The Kremlin reported Monday Turkish President Recep Tayyip Erdogan sent a message to Russian President Vladimir Putin saying "I am sorry" for the downing of a Russian jet last November, an incident Putin had called a "treacherous stab in the back."

Erdogan expressed his "sympathy and deep condolences" to the family of the killed pilot and "asked to be forgiven," Putin's spokesman Dmitry Peskov told reporters.

The letter added that Turkish authorities were conducting a probe against a Turkish citizen who allegedly shot and killed the plane's pilot as he was descending by parachute, the Kremlin added. The plane's co-pilot survived and was rescued, but a Russian marine was killed by militants during the rescue mission near the border.

Erdogan spokesman, Ibrahim Kalin, said, according to Turkey's state-run Anadolu news agency, that the Turkish leader expressed his deep regret: "In the letter, the president stated that he would like to inform the family of the deceased Russian pilot that I share their pain and to offer my condolences to them. May they excuse us."

Turkey had previously claimed two of its F-16s shot down the Russian Su-24 bomber because it violated Turkish airspace near the Syrian border and failed to heed warnings to turn around. The co-pilot told Russian media he never received such warnings.

The Russians responded by halting package tours to Turkey, banning most agricultural imports from Turkey and introducing other measures restricting bilateral trade. Before the plane's downing, Russia had been the largest destination for Turkish exports, mostly textile and food, and also the biggest source of Turkish imports.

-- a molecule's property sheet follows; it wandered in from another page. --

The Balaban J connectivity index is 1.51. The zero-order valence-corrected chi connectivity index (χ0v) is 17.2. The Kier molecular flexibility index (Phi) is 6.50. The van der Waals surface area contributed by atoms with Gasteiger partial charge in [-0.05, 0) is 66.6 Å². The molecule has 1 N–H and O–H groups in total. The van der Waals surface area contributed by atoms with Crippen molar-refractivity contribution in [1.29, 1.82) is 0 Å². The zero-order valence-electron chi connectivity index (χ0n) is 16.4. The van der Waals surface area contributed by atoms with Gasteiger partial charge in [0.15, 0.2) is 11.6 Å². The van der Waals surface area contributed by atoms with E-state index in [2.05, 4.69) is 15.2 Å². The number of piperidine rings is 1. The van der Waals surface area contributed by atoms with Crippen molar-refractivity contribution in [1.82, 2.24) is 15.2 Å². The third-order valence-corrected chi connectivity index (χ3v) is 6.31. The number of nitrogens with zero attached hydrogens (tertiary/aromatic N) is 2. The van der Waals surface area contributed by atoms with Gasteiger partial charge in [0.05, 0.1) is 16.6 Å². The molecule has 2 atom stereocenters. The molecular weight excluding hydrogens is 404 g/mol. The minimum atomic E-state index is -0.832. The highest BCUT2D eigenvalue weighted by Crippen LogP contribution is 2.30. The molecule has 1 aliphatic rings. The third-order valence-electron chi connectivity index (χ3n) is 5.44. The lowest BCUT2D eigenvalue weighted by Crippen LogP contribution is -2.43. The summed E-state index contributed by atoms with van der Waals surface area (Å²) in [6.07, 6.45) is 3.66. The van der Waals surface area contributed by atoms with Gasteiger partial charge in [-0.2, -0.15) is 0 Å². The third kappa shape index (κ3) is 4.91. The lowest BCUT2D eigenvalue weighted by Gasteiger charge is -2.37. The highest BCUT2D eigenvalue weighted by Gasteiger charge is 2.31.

The downing of the plane reflected simmering tensions between Russia and Turkey, which had backed opposing sides in the Syrian conflict. Russia's air campaign, which began in September, helped shore up Syrian President Bashar Assad, whose foes have been backed by Turkey.

Lifting the crippling restrictions was essential for Erdogan, who has found himself under pressure both at home and abroad. Since the incident, Erdogan and his ministers have continuously spoken in favor of normalizing ties with Moscow, but Putin made it clear that he expected a formal apology and a compensation of damage.

Erdogan's office also said that the Turkish leader called on Putin to restore the traditional friendly relations between Turkey and Russia and work together to address regional crises and jointly combat terrorism

"We are pleased to announce that Turkey and Russia have agreed to take necessary steps without delay to improve bilateral relations," Erdogan spokesman Kalin said.

The Associated Press contributed to this report.